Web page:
1939 World Series
The Cincinnati Reds returned to the big show for the first time since 1919 when they were the beneficiaries of the famous "Black Sox Scandal" in which their opponents, the Chicago White Sox, intentionally threw the Series. After a lengthy investigation in 1920, the members of Chicago's team were amazingly acquitted the following year despite their own confessions (which were recanted later). Many Reds fans later realized that their "championship title" had been tainted and were anxious to see their team win one on their own terms. Their sudden rise to the top of the National League was more than impressive (after finishing at the bottom of the National League in 1937) and their "Cinderella season" featured the two winningest pitchers in all of baseball. Bucky Walters led the major-leagues with twenty-seven wins and Paul Derringer backed him up with twenty-five of his own. For their opponents, the perennial championship Yankees, it was business as usual. New York finished the regular season with a 106-45 record and won their fourth consecutive pennant by seventeen games.
Reds manager, Bill McKechnie, went with Derringer for Game 1 and Joe McCarthy selected Series regular, Red Ruffing. The Yankee veteran played true to form with an opening four-hit, 2-1 victory that featured a last-inning, tie-breaker on a Bill Dickey single. Cincinnati was down, but not out as they had shown that they could stand tall against the 3x defending champions. Unfortunately for Reds fans, nothing changed the following day as Monte Pearson beat out Walters with a two-hit, 4-0 masterpiece that put his team up two games-to-none. Babe Dahlgren (who had replaced Lou Gehrig for the Yankees) doubled and homered in support. The first-baseman had taken over May 2 when failing health and an accompanying decline in skills had forced the "Iron Horse" out of the New York lineup after 2,130 consecutive games. Not since 1923 had the Yankees engaged in postseason play without Gehrig and fans and players alike dearly missed his presence.
For Game 3, the Reds came out swinging and finally generated some offense against the Yankees pitching staff while out-hitting the Bronx Bombers by more than a 2-to-1 margin. However, as in most sports, "quality" mattered more than "quantity" as all ten of Cincinnati's hits resulted in mere singles. New York, on the other hand, got two-run homers from rookie Charlie Keller in the first and fifth innings, a two-run blast from Joe DiMaggio (who batted a career-high .381 in the regular season) in the third and a bases-empty shot from Bill Dickey in the fifth. The final was a 7-3 romp that put the Yanks one game away from their fourth consecutive championship.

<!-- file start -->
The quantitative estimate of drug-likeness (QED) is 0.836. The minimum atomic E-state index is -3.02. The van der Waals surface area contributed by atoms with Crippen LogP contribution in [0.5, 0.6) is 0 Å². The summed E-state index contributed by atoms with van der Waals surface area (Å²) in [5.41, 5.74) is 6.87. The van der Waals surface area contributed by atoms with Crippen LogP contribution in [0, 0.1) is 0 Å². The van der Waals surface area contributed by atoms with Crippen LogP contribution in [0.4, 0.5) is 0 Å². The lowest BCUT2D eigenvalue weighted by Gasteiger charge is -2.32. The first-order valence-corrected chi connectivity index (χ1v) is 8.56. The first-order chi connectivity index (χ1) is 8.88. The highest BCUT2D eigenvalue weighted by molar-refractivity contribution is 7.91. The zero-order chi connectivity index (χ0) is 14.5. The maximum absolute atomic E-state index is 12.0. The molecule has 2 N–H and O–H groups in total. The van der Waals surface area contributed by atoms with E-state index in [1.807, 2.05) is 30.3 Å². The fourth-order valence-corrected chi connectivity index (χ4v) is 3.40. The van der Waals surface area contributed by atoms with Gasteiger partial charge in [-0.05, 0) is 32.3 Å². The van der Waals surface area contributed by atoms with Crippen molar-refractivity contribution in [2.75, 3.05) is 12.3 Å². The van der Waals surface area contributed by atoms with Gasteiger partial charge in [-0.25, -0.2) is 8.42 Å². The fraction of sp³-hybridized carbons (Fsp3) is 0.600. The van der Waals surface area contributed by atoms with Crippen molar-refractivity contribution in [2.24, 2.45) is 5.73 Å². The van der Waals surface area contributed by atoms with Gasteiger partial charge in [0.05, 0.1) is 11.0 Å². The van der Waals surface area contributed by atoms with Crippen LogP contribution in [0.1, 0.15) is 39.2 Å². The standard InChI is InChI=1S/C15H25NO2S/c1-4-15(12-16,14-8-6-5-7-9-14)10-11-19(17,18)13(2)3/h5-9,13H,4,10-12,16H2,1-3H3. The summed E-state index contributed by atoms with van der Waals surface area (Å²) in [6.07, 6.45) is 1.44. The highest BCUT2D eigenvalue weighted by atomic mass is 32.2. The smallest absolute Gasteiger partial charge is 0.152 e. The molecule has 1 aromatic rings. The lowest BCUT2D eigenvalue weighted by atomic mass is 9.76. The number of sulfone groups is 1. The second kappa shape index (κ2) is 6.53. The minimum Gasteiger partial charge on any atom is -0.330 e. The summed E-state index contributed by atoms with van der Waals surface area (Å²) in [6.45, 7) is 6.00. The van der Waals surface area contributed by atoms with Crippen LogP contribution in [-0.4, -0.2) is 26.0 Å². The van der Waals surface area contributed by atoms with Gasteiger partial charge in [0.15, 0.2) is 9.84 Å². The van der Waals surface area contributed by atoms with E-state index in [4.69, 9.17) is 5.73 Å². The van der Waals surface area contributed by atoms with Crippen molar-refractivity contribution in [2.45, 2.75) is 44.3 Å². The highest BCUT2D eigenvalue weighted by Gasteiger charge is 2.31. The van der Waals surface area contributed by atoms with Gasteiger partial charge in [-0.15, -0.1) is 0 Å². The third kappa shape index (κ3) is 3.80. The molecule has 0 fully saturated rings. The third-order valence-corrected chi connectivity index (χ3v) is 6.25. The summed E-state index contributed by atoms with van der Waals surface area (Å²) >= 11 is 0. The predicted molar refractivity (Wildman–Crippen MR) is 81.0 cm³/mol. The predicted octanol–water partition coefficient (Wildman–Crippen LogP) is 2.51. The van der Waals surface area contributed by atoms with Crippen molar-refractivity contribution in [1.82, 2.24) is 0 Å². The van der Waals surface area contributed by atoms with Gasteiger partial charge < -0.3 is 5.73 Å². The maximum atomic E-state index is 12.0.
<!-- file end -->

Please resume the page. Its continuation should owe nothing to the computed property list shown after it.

Game 4 was a tense 0-0 standoff until the seventh, when Charlie Keller and Bill Dickey both launched bases-empty homers off of the returning Derringer. The Reds quickly answered back in their half of the inning for three unearned runs off reliever Steve Sundra, who had replaced ailing starter Oral Hildebrand in the fifth. Johnny Murphy tacked on an "insurance" run in the eighth, but shortstop Billy Myers' error on Dickey's potential double-play ball in the ninth enabled the Yankees to move within one. Then, New York scored again when DiMaggio beat a throw to the plate on Joe Gordon's grounder for the 4-4 tie. With runners on the corners and one out in the tenth, "Joe D" came up big again and singled to right for the game winner. That would have been trouble enough for Cincinnati, but rightfielder Ival Goodman misplayed the ball and another run headed home. That, too, would have been trouble enough for Cincinnati, but catcher Ernie Lombardi not only failed to hold Goodman's throw to the plate, but he also was knocked down by the onrushing Keller and the ball rolled away.
As a result, DiMaggio was able to circle the bases untouched, as the Reds' receiver lay stunned. "Schnozz's snooze" the play was called, and it won a special place in baseball folklore despite its minimal impact overall. In the bottom of the tenth, Cincinnati managed to send the tying run to the plate three times, but were unable to finish the job as Johnny Murphy protected the Yankees' 7-4 lead for their second consecutive sweep, and fourth consecutive World Series title. Keller, the Series star, led the contest in runs scored (eight), hits (seven), home runs (three), runs batted in (six) and batting average (.438). In the end, the Yankees had won thirteen of their last fourteen Series games and twenty-eight of their last thirty-one games in baseball's premier event.